LanzaTech, INVISTA find direct pathway to bio-based butadiene

December 1, 2015 |

In Kansas, INVISTA and LanzaTech have developed a metabolic ‘toolkit’ that has been successfully applied to generate novel metabolic pathways to bio-derived butadiene and key precursors, such as 1,3 butanediol and 2,3 butanediol, resulting in new direct and 2-step processes for butadiene utilizing gas-fermentation technology.

A metabolic toolkit integrates detailed knowledge about a bacterium’s genetic configuration with the tools to precisely customize that configuration in order to make a particular product, together with a model to accurately predict the performance of the bacterium. This work is in an early stage of development with an aim to commercialize within the next several years.

What is butadiene, anyway, and why important?

Butadiene, a key intermediate chemical used in the production of synthetic rubber and various plastics, is used by INVISTA in its proprietary, butadiene-based adiponitrile (ADN) production technologies. ADN is a critical intermediate chemical used in the manufacture of nylon 6,6.

“For the world to be successful in creating the low carbon future we need to head to,” LanzaTech CEO Jennifer Holmgren told The Digest, “we need to capture and reuse every last bit of the “waste” currently produced.  I want us to think of steel mills not only as making sustainable steel (steel is recycled at a rate of almost 90% today) but I also want to think of the co-products in the production of steel as being recycled.  We can for example take their waste gases and reuse (CCU) them for the production of ethanol and now we can also “sequester” this carbon (CCS) in chemicals.  The steel can be used to make the car, the waste gases to make the fuel for the car as well as the chemicals that go into the rest of the car.”

“This development underscores the progress made on butadiene production via gas-fermentation technology as a result of INVISTA’s collaboration with LanzaTech,” said Bill Greenfield, president of INVISTA’s Intermediates business. “While we are still early in the process, we are encouraged by this breakthrough. Our ongoing collaboration will continue to leverage the strong biotechnology capabilities of both LanzaTech and INVISTA.”

This breakthrough highlights the value a metabolic toolkit can bring in developing new pathways for bio-based and bioderived chemical production. According to Jennifer Holmgren, CEO of LanzaTech, “The work with INVISTA represents a significant step in integrating the chemicals supply chain into a circular economy model. By utilizing waste carbon resources, we are decoupling the production of butadiene from today’s commodity feedstocks.”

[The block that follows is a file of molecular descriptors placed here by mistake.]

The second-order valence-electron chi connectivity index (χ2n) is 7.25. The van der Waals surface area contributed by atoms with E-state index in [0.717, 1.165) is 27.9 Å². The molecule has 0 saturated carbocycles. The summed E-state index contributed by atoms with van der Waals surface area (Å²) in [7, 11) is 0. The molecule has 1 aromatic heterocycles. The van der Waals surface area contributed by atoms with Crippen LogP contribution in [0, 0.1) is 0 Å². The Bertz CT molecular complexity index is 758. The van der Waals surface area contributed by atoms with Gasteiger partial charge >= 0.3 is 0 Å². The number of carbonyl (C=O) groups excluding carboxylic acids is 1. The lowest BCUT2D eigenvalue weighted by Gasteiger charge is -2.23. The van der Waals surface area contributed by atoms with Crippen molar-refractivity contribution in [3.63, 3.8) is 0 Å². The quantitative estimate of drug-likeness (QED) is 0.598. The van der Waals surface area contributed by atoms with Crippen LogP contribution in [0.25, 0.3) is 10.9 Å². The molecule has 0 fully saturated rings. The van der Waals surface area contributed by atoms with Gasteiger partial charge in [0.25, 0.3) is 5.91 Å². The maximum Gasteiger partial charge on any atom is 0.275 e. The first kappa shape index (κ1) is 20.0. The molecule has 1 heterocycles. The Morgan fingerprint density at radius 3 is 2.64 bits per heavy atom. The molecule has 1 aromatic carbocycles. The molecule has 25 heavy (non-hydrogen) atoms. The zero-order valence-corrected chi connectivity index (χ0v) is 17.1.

INVISTA believes biotechnology has the potential to significantly improve the cost and availability of several chemicals and raw materials that are used to produce its current products. It views gas fermentation as a key enabling technology that will allow the use of potentially advantaged gas feedstocks, such as waste industrial gases including carbon monoxide and carbon dioxide.

INVISTA and LanzaTech first announced their gas fermentation collaboration efforts in 2012. The initial work was on producing 2,3-BDO using LanzaTech’s native organism. There the co-product was ethanol. Here, the companies announced that they are making 1,3-BDO as the co-product so that the large majority of the metabolites will be butadiene precursors.

The Bottom Line

Two key points here.

Commercially, for those who seek only butadiene this breakthrough removes ethanol as a co-product.

In terms of future R&D, this announce points to LanzaTech’s increased use of a metabolic toolkit.  They are now able to model, predict and then modify the ways a pathway must be changed so that we can channel the carbon in the feedstock to the desired product.  We’ve seen this as a trend across a number of companies — those making specific products, such as Genomatica and LanzaTech — also companies that are building platform bioengineering platforms. It takes several years and typically a number of partners to get to this point — in LanzaTech’s case, fiver years and partnerships with Oak Ridge National Lab, and the Universities of Nottingham and Queensland), and INVISTA. But it’s powerful.

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